Last night I was watching one of my favorite TV shows – Cupcake Wars. It was round 2 and the bakers needed to make 3 cupcakes that captured the essence of childhood fun & imagination. One of the bakers chose to make a hazelnut cupcake and then decided to make an allergen free cupcake: gluten, egg, dairy and nut free. I admired her desire to address the growing need for allergen safe food among children. However, given her limited time frame, I have serious doubts the nut free cupcake was truly nut free. While it didn’t have any nuts as an ingredient; surely it was made with the same utensils and equipment as the hazelnut cupcake. The probability that it was 100% nut free was greatly diminished by the prospect that it was subject to cross contamination.
Cross contamination is what happens when one food item is inadvertently transferred to another food item, often by way of unwashed utensils or equipment, such as spatulas and other mixing bowls, or even unwashed hands. Cross contamination could turn a seemingly safe treat into a life threatening event.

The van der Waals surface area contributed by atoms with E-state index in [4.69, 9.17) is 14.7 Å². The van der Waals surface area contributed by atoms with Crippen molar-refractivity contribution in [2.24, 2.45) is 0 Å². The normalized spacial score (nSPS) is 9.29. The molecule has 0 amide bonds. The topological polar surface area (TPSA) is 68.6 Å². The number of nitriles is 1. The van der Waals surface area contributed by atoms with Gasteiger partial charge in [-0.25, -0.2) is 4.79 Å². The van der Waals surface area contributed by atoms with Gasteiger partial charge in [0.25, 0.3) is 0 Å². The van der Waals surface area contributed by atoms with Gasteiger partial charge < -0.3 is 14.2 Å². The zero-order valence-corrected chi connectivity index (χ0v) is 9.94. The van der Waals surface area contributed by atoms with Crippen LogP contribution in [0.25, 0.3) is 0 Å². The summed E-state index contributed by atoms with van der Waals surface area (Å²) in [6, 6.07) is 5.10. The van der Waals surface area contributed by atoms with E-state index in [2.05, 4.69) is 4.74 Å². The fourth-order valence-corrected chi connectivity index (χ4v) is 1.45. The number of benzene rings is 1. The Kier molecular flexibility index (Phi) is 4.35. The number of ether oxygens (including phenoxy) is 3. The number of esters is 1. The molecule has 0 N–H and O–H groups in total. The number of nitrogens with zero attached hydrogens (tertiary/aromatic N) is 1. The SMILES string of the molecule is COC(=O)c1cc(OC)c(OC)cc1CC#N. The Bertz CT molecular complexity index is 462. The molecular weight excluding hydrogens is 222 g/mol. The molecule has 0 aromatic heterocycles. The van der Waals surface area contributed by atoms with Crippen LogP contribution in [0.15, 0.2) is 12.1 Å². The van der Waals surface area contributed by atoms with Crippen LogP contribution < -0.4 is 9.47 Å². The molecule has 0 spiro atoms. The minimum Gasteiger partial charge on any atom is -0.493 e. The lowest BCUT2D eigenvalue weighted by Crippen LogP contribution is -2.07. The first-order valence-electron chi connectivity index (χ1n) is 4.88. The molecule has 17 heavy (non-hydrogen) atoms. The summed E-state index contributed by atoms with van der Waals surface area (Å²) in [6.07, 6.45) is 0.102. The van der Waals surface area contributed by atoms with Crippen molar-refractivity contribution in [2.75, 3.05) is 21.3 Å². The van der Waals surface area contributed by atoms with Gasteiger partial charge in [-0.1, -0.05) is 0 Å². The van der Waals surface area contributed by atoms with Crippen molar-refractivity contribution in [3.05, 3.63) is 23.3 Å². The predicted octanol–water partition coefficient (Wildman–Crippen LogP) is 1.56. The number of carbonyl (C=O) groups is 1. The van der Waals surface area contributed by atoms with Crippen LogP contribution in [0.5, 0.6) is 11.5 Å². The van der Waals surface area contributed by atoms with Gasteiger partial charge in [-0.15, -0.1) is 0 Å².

About 8 months ago I opened a nut free bakery to address this very issue. Traditional bakeries offer the prospect of cross contamination even if the item doesn’t have nuts in any of the ingredients. Consider the baker that doesn’t change their latex gloves as they go from filling the case with peanut butter cookies to chocolate chip. What if a baker used the same spoon to scoop walnuts into one batter and raisins into another? Even if a bakery is careful to watch out for this type of cross contamination, it’s hard to know if the ingredients they purchase from their vendors are not cross contaminated themselves. Just look at the back of any prepackaged national baked product or even the ingredients you use yourselves at home and it won’t take long before you find one of many variations of the voluntary warning statement “processed on shared equipment with peanuts and tree nuts”.
If you or someone you know has a nut allergy, be vigilant. Just because a food item doesn’t have “nuts” as an ingredient, it doesn’t guarantee that it is nut free. Read labels, talk to the bakers and chefs and know without a doubt that it’s truly nut free before allowing yourself or loved ones to eat it.